Main Forums >> Production - Mixing, Mastering, Gear & Techniques
        Print Thread

Pages: 1
charlie chalk



Joined: 24/02/05
Posts: 126
peak level and fader question new
      #994256 - 22/06/12 06:02 PM
Hey peeps,

(i'm currently working on some drum n bass tracks in cubase 6 on a PC)

when mixing drums for example, I tend to leave the channel fader at -10db and make sure that the signal does not go over this level thus giving myself plenty of headroom to work with.
Recently, I've been experimenting with different methods of getting my drums to sound even fatter using a variety of different plugins. In no particular order, vintage warmer, sausage fattner, eq and limiting are the regular contenders..

The issue that I've been wondering about for a while is that is that I'll get my drums sounding great but my peak level is a few db above the fader level but there's no clipping or distortion. Should I reducing the gain knob at the top of the channel to bring the peak level back down under the fader level? Or do I simply need to match the re-match output levels on the plugins I'm using to get the gain structure correct.

Hope that makes sense....

thanks

Charlie


Post Extras: Print Post   Remind Me!   Notify Moderator     Back to top
Wiseau



Joined: 25/08/04
Posts: 251
Re: peak level and fader question new [Re: charlie chalk]
      #994268 - 22/06/12 07:19 PM
not really to be honest, at least to me.

--------------------
'You know it's a bad role when Nic Cage passes on it.'


Post Extras: Print Post   Remind Me!   Notify Moderator     Back to top
Hugh RobjohnsAdministrator
SOS Technical Editor


Joined: 25/07/03
Posts: 22282
Loc: Worcestershire
Re: peak level and fader question new [Re: charlie chalk]
      #994272 - 22/06/12 07:30 PM
There is no specific relationship between the fader setting and the peak level.

Ideally the fader should sit at or close to unity gain (0dB) when the mix is roughly right, because that provides the best fader resolution and controllability.

With the fader in that position, the audio should be peaking somewhere around -10dBFS so that you have some channel headroom, and when all the tracks are combined you will hopefully still have some mix bus headroom.

If the channel level is a bit hot with the fader at unity, then put an attenuator plug-in at the top of the chanel strip and wind the level down there.

A lot of samples are recorded with the levels banging the end stops, which isn't very helpful when it coems to mixing, so it's not unusual to have to wind the gain down at the top o the channel strip.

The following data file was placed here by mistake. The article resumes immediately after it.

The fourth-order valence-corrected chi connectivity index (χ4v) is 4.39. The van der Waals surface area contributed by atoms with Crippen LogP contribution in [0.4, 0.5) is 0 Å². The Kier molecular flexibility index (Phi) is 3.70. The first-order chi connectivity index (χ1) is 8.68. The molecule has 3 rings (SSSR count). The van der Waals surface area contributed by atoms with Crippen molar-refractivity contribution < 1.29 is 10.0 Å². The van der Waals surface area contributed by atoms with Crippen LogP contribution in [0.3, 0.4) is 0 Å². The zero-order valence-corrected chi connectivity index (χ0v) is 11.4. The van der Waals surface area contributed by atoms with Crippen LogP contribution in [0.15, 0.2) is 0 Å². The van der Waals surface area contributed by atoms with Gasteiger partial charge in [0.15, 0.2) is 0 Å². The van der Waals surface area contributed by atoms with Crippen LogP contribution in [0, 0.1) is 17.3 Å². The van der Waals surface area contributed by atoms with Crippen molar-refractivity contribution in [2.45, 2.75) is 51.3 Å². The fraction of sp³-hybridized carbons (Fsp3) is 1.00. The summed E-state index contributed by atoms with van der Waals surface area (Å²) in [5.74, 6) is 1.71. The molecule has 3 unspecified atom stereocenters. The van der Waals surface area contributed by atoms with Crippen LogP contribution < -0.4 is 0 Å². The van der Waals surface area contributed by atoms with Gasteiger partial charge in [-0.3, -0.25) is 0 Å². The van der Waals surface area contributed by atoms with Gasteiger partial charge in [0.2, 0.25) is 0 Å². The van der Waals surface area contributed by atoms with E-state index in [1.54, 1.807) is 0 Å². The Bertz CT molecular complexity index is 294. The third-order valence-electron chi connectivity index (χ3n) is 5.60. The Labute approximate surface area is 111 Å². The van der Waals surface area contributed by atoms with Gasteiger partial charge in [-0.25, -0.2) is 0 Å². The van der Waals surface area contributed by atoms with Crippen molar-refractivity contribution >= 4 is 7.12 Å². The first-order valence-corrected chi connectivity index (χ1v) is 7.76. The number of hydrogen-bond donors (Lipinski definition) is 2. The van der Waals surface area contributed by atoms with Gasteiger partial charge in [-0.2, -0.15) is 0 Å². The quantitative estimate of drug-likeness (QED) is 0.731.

Hope that helps

hugh

--------------------
Technical Editor, Sound On Sound


Post Extras: Print Post   Remind Me!   Notify Moderator     Back to top
charlie chalk



Joined: 24/02/05
Posts: 126
Re: peak level and fader question new [Re: Hugh Robjohns]
      #994275 - 22/06/12 07:53 PM
HI Hugh,

thanks for your amazing explanations as always

so the situation I'm in at the moment is ok? thats what I'm trying to work out really...

I've also tried turning the gain knob down so that the signal is peaking to the same level as the fader position, but the drums just sound just loses all they're power.

thanks again

charlie


Post Extras: Print Post   Remind Me!   Notify Moderator     Back to top
Bossman
active member


Joined: 30/09/02
Posts: 1618
Loc: UK
Re: peak level and fader question new [Re: charlie chalk]
      #994277 - 22/06/12 08:11 PM
Quote charlie chalk:

I've also tried turning the gain knob down so that the signal is peaking to the same level as the fader position, but the drums just sound just loses all they're power.




If one of your plugins is level dependant, like a compressor, then adjusting the gain knob will affect the level going into the plugin and thats why it sounds different.

you should start off, with your fader at 0dB, with no plugins yet, and set your gain at the top of the channel so that the level is peaking around -10dBFS. Then don't touch the gain after that (after you've started to apply plugins).

When you apply a plugin effect, use the output gain in the plugin to level match it so that it doesn't get louder when you bypass the plugin.. use your ears to judge this, not the level meters.